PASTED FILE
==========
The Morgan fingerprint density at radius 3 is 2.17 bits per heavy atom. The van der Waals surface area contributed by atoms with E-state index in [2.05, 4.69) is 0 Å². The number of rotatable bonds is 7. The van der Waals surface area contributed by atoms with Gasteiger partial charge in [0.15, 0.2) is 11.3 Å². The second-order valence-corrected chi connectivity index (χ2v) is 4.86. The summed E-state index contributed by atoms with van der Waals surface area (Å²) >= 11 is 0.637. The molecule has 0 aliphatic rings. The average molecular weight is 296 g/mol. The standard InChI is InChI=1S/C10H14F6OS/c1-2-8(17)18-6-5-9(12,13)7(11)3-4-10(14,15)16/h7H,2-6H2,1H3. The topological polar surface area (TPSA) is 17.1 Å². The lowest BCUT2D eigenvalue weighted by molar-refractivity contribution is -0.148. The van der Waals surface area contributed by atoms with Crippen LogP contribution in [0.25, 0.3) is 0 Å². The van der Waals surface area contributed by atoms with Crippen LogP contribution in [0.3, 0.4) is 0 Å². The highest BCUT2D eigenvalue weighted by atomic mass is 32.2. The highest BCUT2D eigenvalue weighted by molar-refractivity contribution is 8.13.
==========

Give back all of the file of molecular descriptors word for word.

The Morgan fingerprint density at radius 3 is 2.17 bits per heavy atom. The van der Waals surface area contributed by atoms with E-state index in [2.05, 4.69) is 0 Å². The number of rotatable bonds is 7. The van der Waals surface area contributed by atoms with Gasteiger partial charge in [0.15, 0.2) is 11.3 Å². The second-order valence-corrected chi connectivity index (χ2v) is 4.86. The summed E-state index contributed by atoms with van der Waals surface area (Å²) >= 11 is 0.637. The molecule has 0 aliphatic rings. The average molecular weight is 296 g/mol. The standard InChI is InChI=1S/C10H14F6OS/c1-2-8(17)18-6-5-9(12,13)7(11)3-4-10(14,15)16/h7H,2-6H2,1H3. The topological polar surface area (TPSA) is 17.1 Å². The lowest BCUT2D eigenvalue weighted by molar-refractivity contribution is -0.148. The van der Waals surface area contributed by atoms with Crippen LogP contribution in [0.25, 0.3) is 0 Å². The van der Waals surface area contributed by atoms with Crippen LogP contribution in [0.3, 0.4) is 0 Å². The highest BCUT2D eigenvalue weighted by atomic mass is 32.2. The highest BCUT2D eigenvalue weighted by molar-refractivity contribution is 8.13.